It is book review week here on Lingoblog! Today, we are bringing you a review of “Retelling Trickster in Naapi’s Language”.
What is a trickster? Many cultures in the world tell stories about a person or animal that do many things that are tricky. In Medieval Europe, one can think of the fox. In the 12th century, a number of stories about the cunning activities of the fox Renart were written down in France, and such stories with speaking and deceiving animals are widespread through Europe. The fox kills and bullies, and gets away with it. These writings go back to stories transmitted orally from generation to generation.
One can also think of the fables written down by Aesop in ancient Greece some two and a half millennia ago. In these stories, animals are able to speak, and they trick each other into actions that perhaps are not so smart, and in any case regularly detrimental to the protagonist.
A number of years ago, I spent some time with Amerindians of the Cree and Ojibwe First nations in Canada and the USA. They tell stories about a man called Nanabuzhu (Ojibwe) or Wisahkechahk (Cree), who gets into trouble all the time because of his hunger and other drifts, including his sexual desires, but he also has the power to change himself into an animal or a natural object like a rock (shape-shifting). Sometimes this trickster’s deeds explain certain natural phenomena, for instance why humans have a crack on their back or why bears have no tail.
Many of the stories of these two trickster traditions are in fact the same for these two tribal groups, both of whom speak fairly closely related Algonquian languages.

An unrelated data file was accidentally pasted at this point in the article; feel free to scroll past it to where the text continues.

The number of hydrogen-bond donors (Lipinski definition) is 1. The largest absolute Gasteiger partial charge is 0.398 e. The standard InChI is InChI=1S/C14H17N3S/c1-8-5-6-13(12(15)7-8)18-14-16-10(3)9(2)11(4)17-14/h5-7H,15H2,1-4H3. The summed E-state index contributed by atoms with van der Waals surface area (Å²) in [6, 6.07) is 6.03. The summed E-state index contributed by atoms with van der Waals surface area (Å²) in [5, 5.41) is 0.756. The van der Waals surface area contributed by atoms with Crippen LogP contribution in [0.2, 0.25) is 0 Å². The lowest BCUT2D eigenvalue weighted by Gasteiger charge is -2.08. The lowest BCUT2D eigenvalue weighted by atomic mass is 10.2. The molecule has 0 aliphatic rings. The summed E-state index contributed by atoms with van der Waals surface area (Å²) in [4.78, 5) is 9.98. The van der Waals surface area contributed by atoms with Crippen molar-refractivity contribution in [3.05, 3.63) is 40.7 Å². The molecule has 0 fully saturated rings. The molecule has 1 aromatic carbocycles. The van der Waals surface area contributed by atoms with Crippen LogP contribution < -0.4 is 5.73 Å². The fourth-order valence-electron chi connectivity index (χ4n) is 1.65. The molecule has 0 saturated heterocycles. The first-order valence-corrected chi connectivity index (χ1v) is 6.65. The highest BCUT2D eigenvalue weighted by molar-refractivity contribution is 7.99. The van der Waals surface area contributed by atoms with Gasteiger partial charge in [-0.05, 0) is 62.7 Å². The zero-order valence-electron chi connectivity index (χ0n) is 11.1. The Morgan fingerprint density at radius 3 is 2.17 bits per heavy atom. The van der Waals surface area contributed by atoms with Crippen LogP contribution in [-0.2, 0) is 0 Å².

The neighbors of the Crees to the West are the Blackfeet. The Blackfoot trickster is called Naapi, which I would presume is related to the Cree and Algonquian word nâpêw “man”. The Crees call their neighbors ayahciyiniw (in Cree syllabic writing ᐊᔭᐦᒋᔨᓂᐤ) which means both ‘Blackfoot’ and ‘enemy’. There are many oral stories in Plains Cree culture about armed conflicts with the Blackfoot, all of them on a fairly small scale. This animosity existed despite the fact that the traditional cultures of the Blackfoot and the Crees of the Plains were in fact quite similar. Their lives, at least in recent history, revolved around the horse, bison hunting, nomadic lives where cone-shaped tents called tipis were transported by animals. This kind of treatment of similar peoples with enmity, of is of course not unique, in that for many humans, those who were most similar except for one little physical, religious or linguistic feature, were the biggest enemies. Hutus and Tutsis. Serbs and Croats. Christians and Muslims.